Friday, August 1, 2008

NewTeeVee Pier Screening of Online "Pilots"

One popular vote winner, one advertising-friendly series, one critical fave, and a bunch of constructive criticism about what makes an effective online pilot

I've become a regular visitor of NewTeeVee because they report on the topics I find myself writing about--online video content and platforms. So when I heard they were conducting a free screening of potential web "pilots" at Pier 38 in San Francisco Thursday night, I was there. I thought it would be like Channel 101, the short film festival in L.A. at which Saturday Night Live star Andy Samberg was discovered. While I don't think we've discovered the next SNL cast member or LonelyGirl, the screening overall captured what creators are doing right and wrong with online series.

Six clips aired, each less than five minutes long, and the audience voted for their favorites at the end of the night. The judges were Martin Sargent, a web program host at Revision3, George Strompolos, content partnership manager YouTube, and Marie Drennan, an assistant professor of interactive media and script writing at San Francisco State University. Each was asked if watching this "pilot" would make them want to watch the next episode.

I think rather than sitting in stunned silence after watching the first clip, the judges were immediately forced into Paula Abdul cheerleading mode, especially since the creators were sitting right in front of them. They all said they would watch the next one, which I thought was overly kind, as did the audience, since they placed it last. The clip, from a series entitled Blank White Cards, was 41 seconds and featured two guys talking about the potential for Axe Mouth Spray. I had no idea why I should watch the next one or what the series was about (perhaps that's why the judges wanted to see the next one --to find out). The next day, Liz Gannes of NewTeeVee summarized it nicely as "maybe too short and context-free."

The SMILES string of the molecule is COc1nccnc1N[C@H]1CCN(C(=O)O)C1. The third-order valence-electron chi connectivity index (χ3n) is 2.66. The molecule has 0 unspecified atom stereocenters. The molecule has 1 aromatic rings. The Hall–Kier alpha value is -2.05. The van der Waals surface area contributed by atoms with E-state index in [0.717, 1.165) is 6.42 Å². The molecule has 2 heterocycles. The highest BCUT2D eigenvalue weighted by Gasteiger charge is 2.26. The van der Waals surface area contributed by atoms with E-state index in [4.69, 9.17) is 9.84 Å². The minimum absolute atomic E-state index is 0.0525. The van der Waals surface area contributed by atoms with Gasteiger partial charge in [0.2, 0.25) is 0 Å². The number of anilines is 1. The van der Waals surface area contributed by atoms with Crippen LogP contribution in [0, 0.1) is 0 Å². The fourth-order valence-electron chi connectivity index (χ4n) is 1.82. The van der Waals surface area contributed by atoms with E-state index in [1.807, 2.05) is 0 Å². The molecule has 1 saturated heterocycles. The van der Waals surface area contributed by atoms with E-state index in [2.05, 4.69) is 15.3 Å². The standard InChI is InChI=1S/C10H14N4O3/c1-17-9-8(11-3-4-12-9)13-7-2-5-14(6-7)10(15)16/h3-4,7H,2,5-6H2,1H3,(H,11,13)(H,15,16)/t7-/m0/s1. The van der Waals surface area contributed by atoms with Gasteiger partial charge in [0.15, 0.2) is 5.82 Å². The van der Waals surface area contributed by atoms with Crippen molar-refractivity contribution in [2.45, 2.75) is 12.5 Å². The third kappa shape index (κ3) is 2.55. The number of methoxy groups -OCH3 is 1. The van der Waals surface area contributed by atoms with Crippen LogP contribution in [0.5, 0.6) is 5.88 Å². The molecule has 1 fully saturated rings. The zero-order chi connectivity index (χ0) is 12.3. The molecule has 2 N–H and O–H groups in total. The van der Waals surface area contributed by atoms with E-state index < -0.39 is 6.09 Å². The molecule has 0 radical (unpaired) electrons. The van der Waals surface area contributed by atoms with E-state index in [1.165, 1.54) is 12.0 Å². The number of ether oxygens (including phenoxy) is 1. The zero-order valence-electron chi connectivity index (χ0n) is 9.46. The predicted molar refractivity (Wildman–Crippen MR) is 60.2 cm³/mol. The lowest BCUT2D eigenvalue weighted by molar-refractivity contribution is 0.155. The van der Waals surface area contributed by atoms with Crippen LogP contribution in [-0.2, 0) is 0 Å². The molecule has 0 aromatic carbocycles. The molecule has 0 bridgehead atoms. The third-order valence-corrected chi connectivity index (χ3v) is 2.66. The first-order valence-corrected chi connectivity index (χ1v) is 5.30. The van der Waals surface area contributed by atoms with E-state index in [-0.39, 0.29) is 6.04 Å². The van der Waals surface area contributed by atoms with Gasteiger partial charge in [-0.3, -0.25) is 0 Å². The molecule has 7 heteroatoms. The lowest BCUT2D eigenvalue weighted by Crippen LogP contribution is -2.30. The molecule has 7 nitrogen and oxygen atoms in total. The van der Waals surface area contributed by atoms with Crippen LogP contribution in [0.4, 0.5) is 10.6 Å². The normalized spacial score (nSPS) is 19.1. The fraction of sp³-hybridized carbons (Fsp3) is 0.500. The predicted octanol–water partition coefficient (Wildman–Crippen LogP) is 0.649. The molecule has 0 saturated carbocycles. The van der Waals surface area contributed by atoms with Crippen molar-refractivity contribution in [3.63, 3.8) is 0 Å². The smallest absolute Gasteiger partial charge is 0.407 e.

The next clip, which ended up placing second, was Engaged: Episode 1 and featured Keith and Chrissy, a couple with an uneven enthusiasm for planning their impending nuptials. I don't have to give you a hint as to which half was more excited, but the guy was shot with a bottle of Lubriderm behind him. Because the situation was relatable and you knew this was not going to go smoothly, it did offer some incentive to keep watching. I have, and the next two eps dealing with the sensitive issues of size-- ring size, that is. It also turns out that Keith and Chrissy are played by real-life couple Matt Enlow and Christine Weatherup.

The third clip was decent--Vice 101 goes behind the scenes of some marginal (and occasionally illegal) activities people do for money, ala Dirty Jobs on Discovery Channel. They showed an episode entitled "The Ponies"--the host was game for anything from shoveling poop to being led by a bit and was able to engage his interviewees at the racing track in a funny way (Turns out the host was G.J. Echternkamp, the filmmaker behind the tragic-comic documentary Frank and Cindy, which was featured on Showtime's This American Life).

The most astute comment from a judge was that this series was "advertising-friendly," which cut to the heart of the matter--you're dead as a series if you can't get sponsors. Although this particular audience didn't necessarily agree that they wanted to see more of it (it came in fourth), NewTeeVee said Vice 101 might get picked up. After looking at their list of episodes, I think I understand why--horse racing probably one of few tame vices in the series they could screen for us. This could do well online in a SpikeTV-like portal. It's exactly the type of show that I could kill an entire Saturday watching on TV, which is why I gave up TV to begin with (of course, now I'm watching it online-- for your benefit only, of course).